Sex Education season 2 is so tightly written that not a beat is wasted. In 8 episodes this outstanding series tells many, many stories about the sexual escapades, hangups, failures, and successes of a large group of people connected to an English school. There are a few spoilers ahead, if you haven’t seen season 2 yet.
Sex Education features the star power of Gillian Anderson as Dr. Jean Milburn, a sex therapist. Around her an English village full of sexual problems – especially adolescent ones – generate an array of stories.
Dr. Milburn’s life with Jakob (Mikael Persbrandt) isn’t exactly top quality material for a guru to use as an example. Yes, even the therapist has issues with her man.
Otis Milburn (Asa Butterfield), Dr. Milburn’s son, thinks he can deliver sex advice as well as his mother. He turns it into a industry at his school. But he’s still a virgin and his girlfriend Ola (Patricia Allison) isn’t really the girlfriend he wants.
As with season 1, this series brings up many important ideas. Woven into the stories are themes around sexual topics like
- what is normal
- homosexuality, bisexuality, heterosexuality (but nothing about gender)
- sexual assault
- personal responsibility
- communicating with a partner
- being yourself
- birth control
Other themes around drug use, body image, family relationships, disability, and betrayal come into the series. I mentioned before that the series is tight, without a wasted moment. Every story detail counts and adds to the season’s overall effect. It manages this masterful storytelling while being funny, clever, and heartfelt.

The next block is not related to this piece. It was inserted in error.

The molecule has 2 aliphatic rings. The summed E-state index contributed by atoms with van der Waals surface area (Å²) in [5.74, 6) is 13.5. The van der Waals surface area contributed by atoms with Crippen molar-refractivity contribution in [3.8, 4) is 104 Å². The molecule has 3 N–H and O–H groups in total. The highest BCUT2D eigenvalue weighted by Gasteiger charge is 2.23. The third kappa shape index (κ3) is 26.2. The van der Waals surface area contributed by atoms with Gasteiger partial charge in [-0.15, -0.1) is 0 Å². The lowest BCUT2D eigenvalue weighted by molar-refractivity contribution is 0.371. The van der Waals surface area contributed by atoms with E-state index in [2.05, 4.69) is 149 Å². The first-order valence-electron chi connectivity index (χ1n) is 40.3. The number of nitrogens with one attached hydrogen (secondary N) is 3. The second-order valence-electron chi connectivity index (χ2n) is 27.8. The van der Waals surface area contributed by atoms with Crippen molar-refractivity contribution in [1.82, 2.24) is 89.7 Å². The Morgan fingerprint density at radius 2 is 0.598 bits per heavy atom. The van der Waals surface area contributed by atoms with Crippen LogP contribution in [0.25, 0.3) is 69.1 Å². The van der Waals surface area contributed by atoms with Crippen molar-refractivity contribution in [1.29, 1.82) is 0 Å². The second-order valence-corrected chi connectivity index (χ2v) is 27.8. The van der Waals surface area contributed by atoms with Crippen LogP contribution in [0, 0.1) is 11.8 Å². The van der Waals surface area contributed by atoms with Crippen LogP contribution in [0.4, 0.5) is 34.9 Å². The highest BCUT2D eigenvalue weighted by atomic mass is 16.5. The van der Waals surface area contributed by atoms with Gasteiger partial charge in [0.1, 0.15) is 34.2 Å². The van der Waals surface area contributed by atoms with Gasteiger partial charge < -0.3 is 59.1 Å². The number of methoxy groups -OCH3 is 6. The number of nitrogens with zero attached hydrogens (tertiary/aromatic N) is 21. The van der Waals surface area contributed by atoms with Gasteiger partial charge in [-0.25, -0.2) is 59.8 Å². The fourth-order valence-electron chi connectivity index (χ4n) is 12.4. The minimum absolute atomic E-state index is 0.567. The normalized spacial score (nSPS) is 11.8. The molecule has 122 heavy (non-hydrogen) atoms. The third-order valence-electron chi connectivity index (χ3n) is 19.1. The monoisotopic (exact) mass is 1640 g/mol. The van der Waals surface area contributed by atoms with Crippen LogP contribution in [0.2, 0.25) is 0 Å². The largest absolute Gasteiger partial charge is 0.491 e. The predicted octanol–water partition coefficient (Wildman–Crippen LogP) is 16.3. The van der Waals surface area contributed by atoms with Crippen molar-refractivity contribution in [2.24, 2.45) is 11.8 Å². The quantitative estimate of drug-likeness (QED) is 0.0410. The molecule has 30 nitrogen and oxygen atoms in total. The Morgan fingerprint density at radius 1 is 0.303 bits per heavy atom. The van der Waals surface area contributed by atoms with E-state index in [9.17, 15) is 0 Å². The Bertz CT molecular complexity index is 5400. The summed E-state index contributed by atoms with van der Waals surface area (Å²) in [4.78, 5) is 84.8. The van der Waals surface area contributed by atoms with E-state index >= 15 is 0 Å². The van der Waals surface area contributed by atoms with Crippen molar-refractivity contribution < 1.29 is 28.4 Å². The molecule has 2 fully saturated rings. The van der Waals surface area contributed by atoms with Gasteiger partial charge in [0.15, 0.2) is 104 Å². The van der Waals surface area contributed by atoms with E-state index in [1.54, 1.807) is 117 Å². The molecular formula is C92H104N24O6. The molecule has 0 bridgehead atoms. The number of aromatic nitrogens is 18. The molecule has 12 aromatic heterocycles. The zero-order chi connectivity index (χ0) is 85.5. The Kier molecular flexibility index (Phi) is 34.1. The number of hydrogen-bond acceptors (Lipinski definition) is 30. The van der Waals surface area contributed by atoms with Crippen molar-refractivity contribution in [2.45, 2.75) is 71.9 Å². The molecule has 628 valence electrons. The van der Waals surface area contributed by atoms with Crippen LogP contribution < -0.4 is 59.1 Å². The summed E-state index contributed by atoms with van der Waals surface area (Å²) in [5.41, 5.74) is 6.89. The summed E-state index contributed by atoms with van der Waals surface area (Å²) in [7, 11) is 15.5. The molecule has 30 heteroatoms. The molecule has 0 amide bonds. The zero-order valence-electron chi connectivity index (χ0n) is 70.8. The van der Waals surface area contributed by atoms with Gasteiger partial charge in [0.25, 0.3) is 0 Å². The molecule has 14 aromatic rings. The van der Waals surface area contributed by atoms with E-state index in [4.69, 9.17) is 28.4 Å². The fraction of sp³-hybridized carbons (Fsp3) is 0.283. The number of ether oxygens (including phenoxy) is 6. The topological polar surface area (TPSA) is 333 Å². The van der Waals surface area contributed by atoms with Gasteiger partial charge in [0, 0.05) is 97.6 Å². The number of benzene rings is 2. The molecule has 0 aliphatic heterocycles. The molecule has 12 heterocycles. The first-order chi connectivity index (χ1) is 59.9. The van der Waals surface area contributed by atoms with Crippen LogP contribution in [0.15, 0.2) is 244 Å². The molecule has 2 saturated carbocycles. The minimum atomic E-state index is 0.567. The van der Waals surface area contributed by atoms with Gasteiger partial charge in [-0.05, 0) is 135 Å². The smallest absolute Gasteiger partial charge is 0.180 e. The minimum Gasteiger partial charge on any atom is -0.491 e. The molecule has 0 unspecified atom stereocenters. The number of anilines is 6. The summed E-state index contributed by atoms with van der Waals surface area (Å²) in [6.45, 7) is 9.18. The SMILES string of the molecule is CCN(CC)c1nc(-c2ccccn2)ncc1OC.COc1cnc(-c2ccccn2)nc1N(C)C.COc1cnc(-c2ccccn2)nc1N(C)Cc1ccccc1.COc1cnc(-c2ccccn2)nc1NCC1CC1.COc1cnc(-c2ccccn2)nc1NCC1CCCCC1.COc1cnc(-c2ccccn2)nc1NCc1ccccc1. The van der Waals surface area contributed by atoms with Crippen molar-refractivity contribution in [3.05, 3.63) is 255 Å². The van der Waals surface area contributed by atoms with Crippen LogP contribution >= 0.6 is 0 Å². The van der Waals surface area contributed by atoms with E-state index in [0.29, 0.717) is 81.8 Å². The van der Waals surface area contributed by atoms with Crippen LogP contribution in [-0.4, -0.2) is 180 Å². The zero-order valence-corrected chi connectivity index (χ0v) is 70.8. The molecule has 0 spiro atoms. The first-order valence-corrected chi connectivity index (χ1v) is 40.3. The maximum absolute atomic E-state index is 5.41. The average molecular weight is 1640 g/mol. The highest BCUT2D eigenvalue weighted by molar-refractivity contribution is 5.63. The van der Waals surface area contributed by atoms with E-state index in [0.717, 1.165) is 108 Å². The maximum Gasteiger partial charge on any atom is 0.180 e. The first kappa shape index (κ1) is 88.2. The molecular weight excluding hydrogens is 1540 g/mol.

What a bunch of characters
Otis’ best friend Eric (Ncuti Gatwa) and Otis share every detail of their lives.
A new guy, Rahim (Sami Outalbali), comes to town. He asks Eric to be his boyfriend. This is an exciting development for Eric, but he has lingering issues with Adam Groff (Connor Swindells).
Speaking of the Groffs, Headmaster Groff (Alistair Petrie) has sexual issues in his marriage. When Jean helps his wife, Mr. Groff does something reprehensible with the information Jean has collected on some of the students. Causes havoc, indeed.
Aimee (Aimee Lou Wood) is sexually assaulted on a public bus. Maeve (Emma Mackey), ever the feminist, helps her deal with it. Maeve reformed this season. She decided to perform academically. Her mother and half-sister show up needing a place to stay and she shares the caravan with them.
Isaac (George Robinson) and his brother move in next door to Maeve. Isaac is in a wheelchair. He knows how to stir up things and get what he wants.
Jackson (Kedar Williams-Stirling) smashes his own hand so he won’t have to swim. Pretty extreme solution for a kid who can’t tell his moms he doesn’t want to swim anymore. Viv (Chinenye Ezeudu) becomes his tutor and Shakespeare coach. Viv is a strong presence this season and a great addition to the story.
Lily (Tanya Reynolds) excites Ola with her Tank Girl vibe and they become a couple. Otis doesn’t really mind, although it takes a huge drunken evening for him to clarify that idea.
A Few Final Thoughts
I think every high school needs someone like Otis and his sex therapist mother to help the kids (and adults) navigate the tricky business of sexuality. A sex ed curriculum that includes straight talk and information for LGBTQ students would be a good start.
The directors aren’t updated on IMDB, but Alice Seabright and Sophie Goodhart both directed at least 2 episodes of season 2. The series was created by Laurie Nunn.
I have no news about a 3rd season at this time. The themes and the strong characters written into this story should keep going, in my opinion. This unique series brings something valuable to the TV landscape and I hope it is renewed.
Here’s the season 2 trailer.
What do you think of the series Sex Education? Love it or hate it?